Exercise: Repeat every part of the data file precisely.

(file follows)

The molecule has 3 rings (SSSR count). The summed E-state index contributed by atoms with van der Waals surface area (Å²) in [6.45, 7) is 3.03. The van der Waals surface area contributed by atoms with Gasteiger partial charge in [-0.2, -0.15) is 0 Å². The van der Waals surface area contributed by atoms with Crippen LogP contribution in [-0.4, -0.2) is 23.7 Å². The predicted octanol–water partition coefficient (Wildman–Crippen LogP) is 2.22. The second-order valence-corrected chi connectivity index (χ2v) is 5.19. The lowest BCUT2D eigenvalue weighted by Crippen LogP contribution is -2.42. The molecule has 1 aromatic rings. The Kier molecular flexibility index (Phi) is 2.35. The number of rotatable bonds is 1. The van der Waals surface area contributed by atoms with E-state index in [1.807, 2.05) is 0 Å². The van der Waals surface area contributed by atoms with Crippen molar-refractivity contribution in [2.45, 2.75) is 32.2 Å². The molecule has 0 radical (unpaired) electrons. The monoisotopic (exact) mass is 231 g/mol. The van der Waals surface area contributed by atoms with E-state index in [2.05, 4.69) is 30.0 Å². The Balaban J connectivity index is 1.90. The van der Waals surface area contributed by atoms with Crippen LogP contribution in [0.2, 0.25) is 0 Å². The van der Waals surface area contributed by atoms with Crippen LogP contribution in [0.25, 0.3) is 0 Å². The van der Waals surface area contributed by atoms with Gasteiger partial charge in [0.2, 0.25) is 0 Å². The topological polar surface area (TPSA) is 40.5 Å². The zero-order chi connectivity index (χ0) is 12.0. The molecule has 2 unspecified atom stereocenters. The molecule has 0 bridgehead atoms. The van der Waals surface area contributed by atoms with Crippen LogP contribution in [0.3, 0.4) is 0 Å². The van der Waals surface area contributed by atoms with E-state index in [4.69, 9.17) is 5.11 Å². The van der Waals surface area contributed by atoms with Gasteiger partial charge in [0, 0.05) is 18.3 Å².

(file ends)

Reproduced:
The molecule has 3 rings (SSSR count). The summed E-state index contributed by atoms with van der Waals surface area (Å²) in [6.45, 7) is 3.03. The van der Waals surface area contributed by atoms with Gasteiger partial charge in [-0.2, -0.15) is 0 Å². The van der Waals surface area contributed by atoms with Crippen LogP contribution in [-0.4, -0.2) is 23.7 Å². The predicted octanol–water partition coefficient (Wildman–Crippen LogP) is 2.22. The second-order valence-corrected chi connectivity index (χ2v) is 5.19. The lowest BCUT2D eigenvalue weighted by Crippen LogP contribution is -2.42. The molecule has 1 aromatic rings. The Kier molecular flexibility index (Phi) is 2.35. The number of rotatable bonds is 1. The van der Waals surface area contributed by atoms with E-state index in [1.807, 2.05) is 0 Å². The van der Waals surface area contributed by atoms with Crippen molar-refractivity contribution in [2.45, 2.75) is 32.2 Å². The molecule has 0 radical (unpaired) electrons. The monoisotopic (exact) mass is 231 g/mol. The van der Waals surface area contributed by atoms with E-state index in [2.05, 4.69) is 30.0 Å². The Balaban J connectivity index is 1.90. The van der Waals surface area contributed by atoms with Crippen LogP contribution in [0.2, 0.25) is 0 Å². The van der Waals surface area contributed by atoms with Crippen LogP contribution in [0.25, 0.3) is 0 Å². The van der Waals surface area contributed by atoms with Gasteiger partial charge in [0.2, 0.25) is 0 Å². The topological polar surface area (TPSA) is 40.5 Å². The zero-order chi connectivity index (χ0) is 12.0. The molecule has 2 unspecified atom stereocenters. The molecule has 0 bridgehead atoms. The van der Waals surface area contributed by atoms with Crippen LogP contribution in [0.3, 0.4) is 0 Å². The van der Waals surface area contributed by atoms with E-state index in [4.69, 9.17) is 5.11 Å². The van der Waals surface area contributed by atoms with Gasteiger partial charge in [0, 0.05) is 18.3 Å².